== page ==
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Whenever I've done (simple) correlation in the past, I've always had 2 sets of data that had "connected" axes:

Time of Day  |  Am I Hungry?

================================
   7 AM      |     No
   8 AM      |     Yes
   9 AM      |     Yes
   ...
   11 PM     |     Yes
   12 AM     |     No

Now it's easy to see: was I hungry at 8 AM? Yes. Obviously these two data sets will not be correlated, because my hunger waxes and waynes throughout the day (I don't get hungrier or less hungry as time goes on).

I now have a problem where I have 2 different software systems that are showing bizarre errors in their logs. Each log is showing its own set of bizarre errors, and I want to see how closely they are correlated.

For instance, App Log #1 produces "Fizz Errors", whereas App Log #2 produces "Buzz Errors". I want to see if there is a correlation of Fizz Errors to Buzz Errors, because I know what produces Fizz Errors and want to know if they are also causing Buzz Errors on the other system. For each Fizz/Buzz error, I have a specific timestamp (given in YYYY-MM-DD HH:MM:ss format).

However, since each axis represents timestamps given in seconds, they don't necessarily have similar plot points. For instance there might have been a Fizz Event at 2013-04-02 21:46:58, but no such Buzz Event at that time. So as opposed to the above example, where I had an "Am I Hungry" reading for every hour of the day, I don't have the same luxury here.

So I ask: how do I correlate these two sets of timestamps so I can see if they tend to crop up at the same times? Thanks in advance.

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You say that the time of the day and when you are hungry are uncorrelated, but I would disagree since I would imagine you are hungry every day at least around lunch and dinner time. It may not be a perfect correlation, but there is one nonetheless. So, I'm not sure what you mean by correlation. –  Jeremy Apr 3 '13 at 19:32
    
@Jeremy - very true. I guess my point is that for every time of day I have a corresponding "Am I Hungry" reading. But with my timestamps, for every Fizz Event (occurring at a specific timestamp), I don't necessarily have a corresponding Buzz Event. So I'm not sure how to correlate them, or if it's even possible to correlate them. –  Adam Tannon Apr 3 '13 at 19:38

1 Answer 1

up vote 2 down vote accepted

You are looking for a time correlation function of the two datasets with unknown offset. The simpleminded approach is to offset one dataset with respect to the other by a variable amount, then look for a correlation between the two. For each dataset, let "event happening" be $1$ and "event not happening" be $-1$. Then if the events were perfectly correlated, the product of the two will be constant $1$ if you find the correct offset. If you look at the data, you may well see a typical duration for an event. You can then take ($\frac 12$ of that) as your search step.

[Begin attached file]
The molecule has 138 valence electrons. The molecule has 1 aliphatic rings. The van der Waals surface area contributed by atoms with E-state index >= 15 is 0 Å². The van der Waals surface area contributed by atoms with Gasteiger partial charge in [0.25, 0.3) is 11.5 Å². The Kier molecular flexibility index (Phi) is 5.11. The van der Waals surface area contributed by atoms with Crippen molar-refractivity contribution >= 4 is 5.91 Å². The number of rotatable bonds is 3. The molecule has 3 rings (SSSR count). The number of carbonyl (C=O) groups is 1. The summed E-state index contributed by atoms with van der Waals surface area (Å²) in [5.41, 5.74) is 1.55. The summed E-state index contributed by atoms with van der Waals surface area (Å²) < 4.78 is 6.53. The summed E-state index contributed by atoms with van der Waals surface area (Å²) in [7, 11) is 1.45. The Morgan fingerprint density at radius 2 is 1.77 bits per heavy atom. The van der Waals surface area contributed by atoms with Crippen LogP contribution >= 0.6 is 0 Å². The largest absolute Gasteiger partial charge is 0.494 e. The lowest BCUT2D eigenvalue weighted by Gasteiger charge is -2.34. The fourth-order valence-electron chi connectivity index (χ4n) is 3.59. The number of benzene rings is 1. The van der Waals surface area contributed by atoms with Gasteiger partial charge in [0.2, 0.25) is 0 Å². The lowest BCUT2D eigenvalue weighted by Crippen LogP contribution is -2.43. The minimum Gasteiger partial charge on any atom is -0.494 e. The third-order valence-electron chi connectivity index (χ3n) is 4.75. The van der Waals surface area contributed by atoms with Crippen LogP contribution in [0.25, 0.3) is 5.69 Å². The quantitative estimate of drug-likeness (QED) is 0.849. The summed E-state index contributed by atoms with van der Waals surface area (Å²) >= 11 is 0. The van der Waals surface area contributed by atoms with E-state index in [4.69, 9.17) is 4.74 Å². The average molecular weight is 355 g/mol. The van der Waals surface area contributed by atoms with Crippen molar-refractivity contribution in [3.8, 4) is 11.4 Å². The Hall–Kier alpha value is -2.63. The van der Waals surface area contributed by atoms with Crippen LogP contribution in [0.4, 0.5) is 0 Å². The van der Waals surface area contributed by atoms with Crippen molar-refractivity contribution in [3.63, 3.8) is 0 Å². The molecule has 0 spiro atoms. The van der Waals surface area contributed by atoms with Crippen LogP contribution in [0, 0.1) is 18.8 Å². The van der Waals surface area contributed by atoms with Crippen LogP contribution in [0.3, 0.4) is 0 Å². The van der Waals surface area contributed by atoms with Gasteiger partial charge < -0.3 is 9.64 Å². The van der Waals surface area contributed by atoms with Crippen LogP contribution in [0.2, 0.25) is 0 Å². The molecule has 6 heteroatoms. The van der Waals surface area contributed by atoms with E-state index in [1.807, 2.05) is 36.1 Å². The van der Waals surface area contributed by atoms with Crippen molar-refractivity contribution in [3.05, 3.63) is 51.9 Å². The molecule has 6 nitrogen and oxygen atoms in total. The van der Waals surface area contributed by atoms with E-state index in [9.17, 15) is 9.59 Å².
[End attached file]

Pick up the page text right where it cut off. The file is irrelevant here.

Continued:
You can be more formal about this by taking the Fourier transform of the datasets and looking for a correlation. Section 13.2 of Numerical Recipes has a short discussion, but you will need chapter 12 to make sense of it. Other numerical analysis books will discuss it as well.

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Thanks @Ross Millikan (+1) - it's starting to make sense, but I have a few followups for you: (1) how much do I offset one of the datasets by, and how do I determine this offset? And (2) I understand that 1 * 1 = 1 and 1 * -1 = -1 :-) but still not seeing how to convert each timestamp in both datasets to a 1 or -1. Any chance you could update your answer with a simple concrete example to help me "see the forest through the trees"? Thanks again! –  Adam Tannon Apr 3 '13 at 20:18
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@AdamTannon: 1) you have to experiment with the offset. I was suggesting that if a typical event lasts 1 minute, you try increments of 30 seconds. If you see a peak, you can then adjust the offset by small amounts around that. 2) I was suggesting you convert the event present/absent to $\pm 1$. The time stamps are left as is or converted to seconds since the start of the record. You essentially integrate the product of the event values over time. –  Ross Millikan Apr 3 '13 at 20:25
    
Thanks again @Ross Millikan (+1 again) - I follow you completely now. Just one last quick followup: why is the search step 1/2 the value of the (variable) duration? For example 30 seconds if the events last 1 minute? Thanks again! –  Adam Tannon Apr 3 '13 at 20:41
    
@AdamTannon: No magic, just to find a reasonable overlap. If you just have one event in each dataset that lasts 1 minute, you are guaranteed to line them up if you step in increments of 1 minute. With more noise you might need shorter steps. If you are asking a computer to do it, it shouldn't lengthen the computations much. –  Ross Millikan Apr 3 '13 at 20:47

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